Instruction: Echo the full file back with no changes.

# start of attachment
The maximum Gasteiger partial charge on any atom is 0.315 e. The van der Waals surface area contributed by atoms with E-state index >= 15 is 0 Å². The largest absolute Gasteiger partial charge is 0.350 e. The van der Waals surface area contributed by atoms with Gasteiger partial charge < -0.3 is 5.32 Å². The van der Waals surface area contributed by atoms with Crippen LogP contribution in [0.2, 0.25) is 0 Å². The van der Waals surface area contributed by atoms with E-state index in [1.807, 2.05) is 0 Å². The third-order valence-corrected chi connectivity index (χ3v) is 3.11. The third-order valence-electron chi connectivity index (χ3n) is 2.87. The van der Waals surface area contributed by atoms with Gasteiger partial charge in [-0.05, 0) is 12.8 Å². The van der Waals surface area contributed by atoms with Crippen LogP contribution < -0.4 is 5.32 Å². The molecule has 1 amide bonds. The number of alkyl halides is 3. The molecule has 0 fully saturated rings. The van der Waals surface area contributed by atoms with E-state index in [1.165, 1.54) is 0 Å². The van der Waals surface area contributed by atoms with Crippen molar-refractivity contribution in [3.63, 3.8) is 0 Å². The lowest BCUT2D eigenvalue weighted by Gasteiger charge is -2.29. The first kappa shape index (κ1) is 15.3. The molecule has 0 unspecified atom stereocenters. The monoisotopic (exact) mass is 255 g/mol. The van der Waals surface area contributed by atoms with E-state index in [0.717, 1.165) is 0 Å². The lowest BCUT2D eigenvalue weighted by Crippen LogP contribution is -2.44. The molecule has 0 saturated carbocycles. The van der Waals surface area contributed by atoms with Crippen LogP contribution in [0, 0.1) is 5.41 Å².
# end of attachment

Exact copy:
The maximum Gasteiger partial charge on any atom is 0.315 e. The van der Waals surface area contributed by atoms with E-state index >= 15 is 0 Å². The largest absolute Gasteiger partial charge is 0.350 e. The van der Waals surface area contributed by atoms with Gasteiger partial charge < -0.3 is 5.32 Å². The van der Waals surface area contributed by atoms with Crippen LogP contribution in [0.2, 0.25) is 0 Å². The van der Waals surface area contributed by atoms with E-state index in [1.807, 2.05) is 0 Å². The third-order valence-corrected chi connectivity index (χ3v) is 3.11. The third-order valence-electron chi connectivity index (χ3n) is 2.87. The van der Waals surface area contributed by atoms with Gasteiger partial charge in [-0.05, 0) is 12.8 Å². The van der Waals surface area contributed by atoms with Crippen LogP contribution < -0.4 is 5.32 Å². The molecule has 1 amide bonds. The number of alkyl halides is 3. The molecule has 0 fully saturated rings. The van der Waals surface area contributed by atoms with E-state index in [1.165, 1.54) is 0 Å². The van der Waals surface area contributed by atoms with Crippen molar-refractivity contribution in [3.63, 3.8) is 0 Å². The lowest BCUT2D eigenvalue weighted by Gasteiger charge is -2.29. The first kappa shape index (κ1) is 15.3. The molecule has 0 unspecified atom stereocenters. The monoisotopic (exact) mass is 255 g/mol. The van der Waals surface area contributed by atoms with E-state index in [0.717, 1.165) is 0 Å². The lowest BCUT2D eigenvalue weighted by Crippen LogP contribution is -2.44. The molecule has 0 saturated carbocycles. The van der Waals surface area contributed by atoms with Crippen LogP contribution in [0, 0.1) is 5.41 Å².